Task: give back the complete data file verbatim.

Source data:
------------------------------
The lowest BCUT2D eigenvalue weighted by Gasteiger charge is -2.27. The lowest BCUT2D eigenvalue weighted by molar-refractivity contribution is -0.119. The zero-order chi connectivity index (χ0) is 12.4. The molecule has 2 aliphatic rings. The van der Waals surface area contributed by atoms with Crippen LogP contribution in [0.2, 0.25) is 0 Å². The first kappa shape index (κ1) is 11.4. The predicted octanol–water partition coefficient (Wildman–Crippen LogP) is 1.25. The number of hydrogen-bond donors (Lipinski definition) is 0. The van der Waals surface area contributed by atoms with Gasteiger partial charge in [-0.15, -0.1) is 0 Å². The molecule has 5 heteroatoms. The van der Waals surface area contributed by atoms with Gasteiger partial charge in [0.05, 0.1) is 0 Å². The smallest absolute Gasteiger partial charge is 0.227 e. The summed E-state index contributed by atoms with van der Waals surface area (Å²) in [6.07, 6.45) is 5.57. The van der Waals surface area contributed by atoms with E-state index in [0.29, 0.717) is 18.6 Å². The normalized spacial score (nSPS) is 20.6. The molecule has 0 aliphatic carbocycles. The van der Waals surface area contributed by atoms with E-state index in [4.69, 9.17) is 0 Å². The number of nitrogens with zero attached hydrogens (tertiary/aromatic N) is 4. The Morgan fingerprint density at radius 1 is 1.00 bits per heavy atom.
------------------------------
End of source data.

The lowest BCUT2D eigenvalue weighted by Gasteiger charge is -2.27. The lowest BCUT2D eigenvalue weighted by molar-refractivity contribution is -0.119. The zero-order chi connectivity index (χ0) is 12.4. The molecule has 2 aliphatic rings. The van der Waals surface area contributed by atoms with Crippen LogP contribution in [0.2, 0.25) is 0 Å². The first kappa shape index (κ1) is 11.4. The predicted octanol–water partition coefficient (Wildman–Crippen LogP) is 1.25. The number of hydrogen-bond donors (Lipinski definition) is 0. The van der Waals surface area contributed by atoms with Gasteiger partial charge in [-0.15, -0.1) is 0 Å². The molecule has 5 heteroatoms. The van der Waals surface area contributed by atoms with Gasteiger partial charge in [0.05, 0.1) is 0 Å². The smallest absolute Gasteiger partial charge is 0.227 e. The summed E-state index contributed by atoms with van der Waals surface area (Å²) in [6.07, 6.45) is 5.57. The van der Waals surface area contributed by atoms with E-state index in [0.29, 0.717) is 18.6 Å². The normalized spacial score (nSPS) is 20.6. The molecule has 0 aliphatic carbocycles. The van der Waals surface area contributed by atoms with E-state index in [4.69, 9.17) is 0 Å². The number of nitrogens with zero attached hydrogens (tertiary/aromatic N) is 4. The Morgan fingerprint density at radius 1 is 1.00 bits per heavy atom.